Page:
A person in our church was complaining bitterly and threatening to leave the church. His power and influence were waning and he was lashing out. After prayer and reflection, I decided that confrontation would escalate the situation into a polarizing fight. Instead of confrontation, he needed space. Like a child throwing a tantrum, he needed to cry it out and regain his composure.
The dream of a ladder linking earth to heaven is surely
among the most familiar images of biblical literature. From "We are Climbing
Jacob's Ladder" to "Stairway to Heaven," the idea has been deeply embedded in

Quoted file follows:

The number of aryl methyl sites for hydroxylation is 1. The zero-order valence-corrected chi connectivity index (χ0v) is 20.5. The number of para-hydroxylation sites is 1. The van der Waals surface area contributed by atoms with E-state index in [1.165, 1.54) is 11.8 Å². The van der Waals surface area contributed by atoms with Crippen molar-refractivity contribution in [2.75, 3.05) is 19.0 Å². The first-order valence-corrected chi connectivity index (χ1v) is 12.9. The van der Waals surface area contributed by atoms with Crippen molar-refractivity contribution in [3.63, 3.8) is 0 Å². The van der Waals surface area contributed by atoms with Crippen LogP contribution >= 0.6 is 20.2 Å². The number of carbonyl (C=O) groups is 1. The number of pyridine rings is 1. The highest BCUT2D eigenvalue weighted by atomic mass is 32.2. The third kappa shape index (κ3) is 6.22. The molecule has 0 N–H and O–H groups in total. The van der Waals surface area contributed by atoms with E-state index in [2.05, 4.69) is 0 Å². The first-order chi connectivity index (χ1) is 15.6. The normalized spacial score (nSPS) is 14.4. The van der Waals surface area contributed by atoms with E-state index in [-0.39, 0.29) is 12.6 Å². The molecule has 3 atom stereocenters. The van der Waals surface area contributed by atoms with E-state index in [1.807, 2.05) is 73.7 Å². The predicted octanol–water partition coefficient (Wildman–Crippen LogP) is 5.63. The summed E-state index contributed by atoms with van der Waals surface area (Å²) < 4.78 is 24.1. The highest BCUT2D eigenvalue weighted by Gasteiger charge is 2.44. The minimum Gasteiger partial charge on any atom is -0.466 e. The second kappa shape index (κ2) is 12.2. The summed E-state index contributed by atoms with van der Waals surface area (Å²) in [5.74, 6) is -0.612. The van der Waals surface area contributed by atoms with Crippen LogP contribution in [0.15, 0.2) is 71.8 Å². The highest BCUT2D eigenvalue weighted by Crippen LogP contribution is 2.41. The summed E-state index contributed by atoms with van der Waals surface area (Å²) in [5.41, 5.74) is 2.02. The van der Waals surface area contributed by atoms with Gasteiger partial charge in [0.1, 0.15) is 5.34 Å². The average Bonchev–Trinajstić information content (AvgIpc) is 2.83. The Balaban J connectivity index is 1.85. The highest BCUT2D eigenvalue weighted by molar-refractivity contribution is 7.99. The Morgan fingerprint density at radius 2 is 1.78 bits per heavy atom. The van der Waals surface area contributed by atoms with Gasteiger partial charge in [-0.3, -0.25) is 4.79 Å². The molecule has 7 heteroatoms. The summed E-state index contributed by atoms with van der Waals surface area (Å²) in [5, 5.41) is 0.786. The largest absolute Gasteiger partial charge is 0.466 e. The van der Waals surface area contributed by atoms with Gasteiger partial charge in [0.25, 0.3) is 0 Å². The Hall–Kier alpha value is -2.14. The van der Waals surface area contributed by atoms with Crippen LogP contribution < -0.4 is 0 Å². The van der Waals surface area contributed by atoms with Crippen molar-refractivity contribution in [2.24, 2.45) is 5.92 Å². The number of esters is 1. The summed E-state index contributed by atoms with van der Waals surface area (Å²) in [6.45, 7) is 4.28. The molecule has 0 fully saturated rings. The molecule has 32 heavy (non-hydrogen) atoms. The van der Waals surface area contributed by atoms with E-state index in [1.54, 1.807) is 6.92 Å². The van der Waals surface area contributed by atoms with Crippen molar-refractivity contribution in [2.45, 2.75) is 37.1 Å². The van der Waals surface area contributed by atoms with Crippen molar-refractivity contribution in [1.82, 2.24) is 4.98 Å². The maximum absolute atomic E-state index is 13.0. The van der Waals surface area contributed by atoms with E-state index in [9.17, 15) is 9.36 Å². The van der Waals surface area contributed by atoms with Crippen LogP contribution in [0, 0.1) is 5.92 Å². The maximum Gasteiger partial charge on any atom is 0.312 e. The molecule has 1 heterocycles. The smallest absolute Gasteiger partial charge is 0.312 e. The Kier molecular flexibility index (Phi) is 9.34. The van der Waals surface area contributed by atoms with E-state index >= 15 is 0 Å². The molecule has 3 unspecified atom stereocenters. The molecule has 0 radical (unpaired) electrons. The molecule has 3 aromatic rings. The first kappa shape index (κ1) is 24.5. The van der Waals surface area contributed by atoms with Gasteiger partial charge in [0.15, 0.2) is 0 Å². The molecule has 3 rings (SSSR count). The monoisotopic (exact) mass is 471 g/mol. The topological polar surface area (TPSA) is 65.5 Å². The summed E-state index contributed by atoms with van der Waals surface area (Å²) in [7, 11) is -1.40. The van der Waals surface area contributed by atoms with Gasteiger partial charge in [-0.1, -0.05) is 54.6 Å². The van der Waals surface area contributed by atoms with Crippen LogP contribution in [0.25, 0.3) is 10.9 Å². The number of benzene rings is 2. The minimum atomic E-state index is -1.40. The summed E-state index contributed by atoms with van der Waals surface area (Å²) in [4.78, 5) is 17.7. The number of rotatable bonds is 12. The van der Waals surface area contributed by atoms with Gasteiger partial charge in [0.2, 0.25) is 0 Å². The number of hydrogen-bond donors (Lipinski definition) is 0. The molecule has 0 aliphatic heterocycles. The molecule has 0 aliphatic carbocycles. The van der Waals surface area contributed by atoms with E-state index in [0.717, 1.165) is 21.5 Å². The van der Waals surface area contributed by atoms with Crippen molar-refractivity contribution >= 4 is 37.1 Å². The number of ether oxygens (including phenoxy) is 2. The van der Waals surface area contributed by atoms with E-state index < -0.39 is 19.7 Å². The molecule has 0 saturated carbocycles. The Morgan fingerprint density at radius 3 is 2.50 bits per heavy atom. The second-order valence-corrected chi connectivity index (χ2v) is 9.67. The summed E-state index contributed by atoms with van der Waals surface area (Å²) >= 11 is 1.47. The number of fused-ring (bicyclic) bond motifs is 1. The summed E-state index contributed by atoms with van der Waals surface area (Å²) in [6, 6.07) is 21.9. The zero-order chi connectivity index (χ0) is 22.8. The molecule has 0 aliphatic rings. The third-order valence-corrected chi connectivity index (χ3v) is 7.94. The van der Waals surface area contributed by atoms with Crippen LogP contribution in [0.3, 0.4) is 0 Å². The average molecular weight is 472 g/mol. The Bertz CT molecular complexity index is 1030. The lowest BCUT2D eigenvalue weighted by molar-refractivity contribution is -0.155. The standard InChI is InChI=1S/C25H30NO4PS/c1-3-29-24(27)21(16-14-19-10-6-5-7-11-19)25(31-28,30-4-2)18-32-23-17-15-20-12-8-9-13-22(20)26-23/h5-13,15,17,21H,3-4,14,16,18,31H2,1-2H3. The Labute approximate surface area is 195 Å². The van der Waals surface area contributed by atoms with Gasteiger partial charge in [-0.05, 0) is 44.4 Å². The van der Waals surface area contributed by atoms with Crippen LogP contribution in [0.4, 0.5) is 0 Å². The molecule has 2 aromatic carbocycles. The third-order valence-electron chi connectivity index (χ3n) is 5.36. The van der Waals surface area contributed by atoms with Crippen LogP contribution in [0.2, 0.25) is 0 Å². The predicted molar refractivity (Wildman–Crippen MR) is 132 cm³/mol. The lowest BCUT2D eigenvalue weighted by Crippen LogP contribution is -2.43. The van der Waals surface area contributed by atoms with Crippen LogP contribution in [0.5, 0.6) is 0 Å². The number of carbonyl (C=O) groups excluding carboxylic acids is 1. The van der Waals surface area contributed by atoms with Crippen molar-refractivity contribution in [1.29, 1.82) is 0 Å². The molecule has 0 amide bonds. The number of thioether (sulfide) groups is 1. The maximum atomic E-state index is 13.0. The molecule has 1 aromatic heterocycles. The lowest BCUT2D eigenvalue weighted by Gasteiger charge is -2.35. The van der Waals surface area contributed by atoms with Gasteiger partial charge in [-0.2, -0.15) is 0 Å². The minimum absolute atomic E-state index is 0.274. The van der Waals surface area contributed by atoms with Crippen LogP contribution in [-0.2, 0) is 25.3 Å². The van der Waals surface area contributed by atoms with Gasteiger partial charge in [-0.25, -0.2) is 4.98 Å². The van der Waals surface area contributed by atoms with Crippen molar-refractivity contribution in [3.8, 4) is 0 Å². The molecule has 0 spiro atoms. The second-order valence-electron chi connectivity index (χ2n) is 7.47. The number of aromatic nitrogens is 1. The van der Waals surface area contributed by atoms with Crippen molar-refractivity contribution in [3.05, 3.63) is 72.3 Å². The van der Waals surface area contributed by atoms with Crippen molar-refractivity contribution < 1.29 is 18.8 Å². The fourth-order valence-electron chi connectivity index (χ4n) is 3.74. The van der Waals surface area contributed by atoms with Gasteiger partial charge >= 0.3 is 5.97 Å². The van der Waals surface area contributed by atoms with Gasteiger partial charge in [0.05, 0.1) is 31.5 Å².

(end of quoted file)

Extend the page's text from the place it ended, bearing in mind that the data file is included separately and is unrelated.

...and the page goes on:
our collective consciousness.
You, Jacob—the one fleeing from that seriously peeved and smelly galoot of a brother (whose face will eventually resemble God's face). You rushed toward that as-yet-unmet sweet cousin of your mother. Your birthright was bought and paid for, your blessing slyly played for. Make no mistake. The Trickster will be tricked, for every round goes higher, higher.
When I sit with the Washington Post and my morning coffee, I have a sense that I’m hovering on a threshold; like many Americans, I remember September 11 and feel as if I’m waiting for the other shoe to drop.
Romans 8 sharpens my eyes to see more clearly a hope I cannot see on my
own. Paul has a way of encouraging me to peek over his shoulder. He
shares his spectacles of faith so that I can see with him—through the
immediate, into a wide-open country of all living hope.